The resistance started by women, led by women, and because it was such a heaviness ... It's abuse, what they're doing to us. And just the heaviness. I knew so many women that felt like they were just being held down by this heavy weight, like they'd been submerged in quicksand, and they just were not able to do anything. Which means that they weren't able to call voters, get the vote out, knock on doors. It was just like walking through a swamp and just becoming a zombie because of this abuse that he was inflicting on us. And forcing us to confront all the things ... how men have treated us like second-class citizens ...
Sarah Kendzior: Yes.
Andrea Chalupa: ... and how women have to carefully tone-manage their emails, tone-manage themselves in all type of situations. The reason you and I have clung to each other from the get-go, is because it's rare to find women that talk about the things we do.
Sarah Kendzior: Yes.
Andrea Chalupa: It's been transformative to really have a fellow woman in the trenches. It was just me and men for a very long time.
Sarah Kendzior: Right, and I wanna bring up ... You sort of talked about it a little bit before, but up to that point, we had Hillary Clinton supporters, or just women in general, hiding in Facebook groups, hiding in lock-sequestered areas.
Andrea Chalupa: Yes. Yes, yes, yes.
Sarah Kendzior: And I think that that was the moment where people finally started to come up, because one of the main weapons that these men were using, regardless whose campaign they were working for or where they came from, was rape threats, was constant, constant rape threats.
Andrea Chalupa: Yeah.
Sarah Kendzior: And I'd been having that constantly thrown at me since 2014, and I think every woman who writes about politics was undergoing this. And it was ... you were always taught, if you talked about it that that was bad. Even if you talked about the threat. Even if you showed evidence of it. Then you wanted attention. Then you were causing trouble. And I think that this was finally the moment when it reaches this level of the Executive Office, and you see this kind of microcosm of our ... what we've gone through as individuals playing out on a national stage, I think that was the moment where women were just like, "I've had enough."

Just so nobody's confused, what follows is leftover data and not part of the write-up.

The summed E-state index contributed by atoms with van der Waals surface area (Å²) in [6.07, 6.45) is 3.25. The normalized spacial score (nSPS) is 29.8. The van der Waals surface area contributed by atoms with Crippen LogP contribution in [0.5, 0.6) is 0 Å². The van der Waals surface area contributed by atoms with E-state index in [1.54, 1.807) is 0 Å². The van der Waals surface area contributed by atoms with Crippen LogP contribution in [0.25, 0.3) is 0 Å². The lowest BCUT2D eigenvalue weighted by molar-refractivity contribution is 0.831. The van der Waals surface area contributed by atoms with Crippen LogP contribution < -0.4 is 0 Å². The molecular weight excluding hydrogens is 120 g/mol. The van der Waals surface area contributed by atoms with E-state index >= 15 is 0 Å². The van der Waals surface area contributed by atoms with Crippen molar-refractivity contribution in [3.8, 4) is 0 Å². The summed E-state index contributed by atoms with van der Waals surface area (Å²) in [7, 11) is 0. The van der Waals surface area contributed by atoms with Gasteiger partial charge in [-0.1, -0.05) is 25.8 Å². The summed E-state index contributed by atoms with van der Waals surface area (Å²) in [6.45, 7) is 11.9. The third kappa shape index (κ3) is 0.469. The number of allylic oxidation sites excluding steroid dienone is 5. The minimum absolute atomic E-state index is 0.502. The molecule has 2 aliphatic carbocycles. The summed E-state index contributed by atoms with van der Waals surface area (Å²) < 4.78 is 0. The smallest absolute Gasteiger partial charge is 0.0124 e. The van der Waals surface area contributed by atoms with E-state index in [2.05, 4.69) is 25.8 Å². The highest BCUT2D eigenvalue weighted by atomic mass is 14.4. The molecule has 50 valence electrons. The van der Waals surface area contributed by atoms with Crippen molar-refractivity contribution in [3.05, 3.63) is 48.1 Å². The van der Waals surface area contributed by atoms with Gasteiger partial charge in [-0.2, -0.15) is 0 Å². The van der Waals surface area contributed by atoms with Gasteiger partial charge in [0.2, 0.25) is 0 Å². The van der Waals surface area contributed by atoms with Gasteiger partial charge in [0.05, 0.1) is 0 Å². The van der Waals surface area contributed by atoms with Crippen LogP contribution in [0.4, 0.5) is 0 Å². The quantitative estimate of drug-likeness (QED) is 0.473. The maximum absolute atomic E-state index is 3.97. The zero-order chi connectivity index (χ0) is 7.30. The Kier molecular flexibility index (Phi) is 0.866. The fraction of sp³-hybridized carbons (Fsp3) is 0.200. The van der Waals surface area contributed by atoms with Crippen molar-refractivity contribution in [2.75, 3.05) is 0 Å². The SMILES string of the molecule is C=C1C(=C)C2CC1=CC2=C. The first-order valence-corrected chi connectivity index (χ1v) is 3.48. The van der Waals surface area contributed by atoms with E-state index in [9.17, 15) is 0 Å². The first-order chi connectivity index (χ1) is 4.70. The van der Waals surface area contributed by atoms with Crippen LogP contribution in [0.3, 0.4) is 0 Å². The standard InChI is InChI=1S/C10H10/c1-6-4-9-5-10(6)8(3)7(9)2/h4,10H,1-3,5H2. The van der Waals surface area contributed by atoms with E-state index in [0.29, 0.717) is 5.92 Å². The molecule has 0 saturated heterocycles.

It took a while. Took basically a year from that to Me Too, where this incredible outpouring of grief and anger and organization and activism that's continuing, but I think that's the beginning of it. Because with that tape, he couldn't lie anymore. He did. He did try to lie, and I think since then he's like, "Oh, that's not me," but we of course know. And he was ... he implicated himself and there's sort of a power in that kind of objective truth being revealed in a campaign that was so full of lies. But also it was horrific because that is the other candidate. That is someone who may have executive power. And I think, even though we all, or most people thought he would lose at that time, it's still in the back of your mind that he could win. And if he wins what does that mean for us as women? What does that mean for girls in general, and that's the questions that we're still trying to deal with now.
Andrea Chalupa: Right. Right. And parents are grappling with.
Sarah Kendzior: Oh, yeah.
Andrea Chalupa: But I have to say, one of the most revealing things, there was a profile that ran on Ivanka Trump in Vanity Fair, and there was this little nugget buried in the article where they describe how her reaction to the "pussy" tape was to hit back harder.
Sarah Kendzior: Mm-hmm (affirmative).
Andrea Chalupa: Ivanka Trump's reaction to the fact that her father has no problem grabbing women by the pussy, and his long history of sexually assaulting women, being a sexual predator ...
Sarah Kendzior: Raping her mother.
Andrea Chalupa: ... raping her mother, Ivanka Trump's reaction was to hit back harder.
Sarah Kendzior: Yeah.
Andrea Chalupa: That was the ... only confirmation you need that Ivanka Trump is her father in a prettier package.
Sarah Kendzior: Absolutely.
Andrea Chalupa: And that makes her far more dangerous, because Americans love shiny little things.
Sarah Kendzior: Mm-hmm.
Andrea Chalupa: And we have to be so vigilant. I know we're talking about 2016, but we have to be so vigilant of an Ivanka Trump presidency emerging from all of this. Because that's the end-game.
Sarah Kendzior: [crosstalk].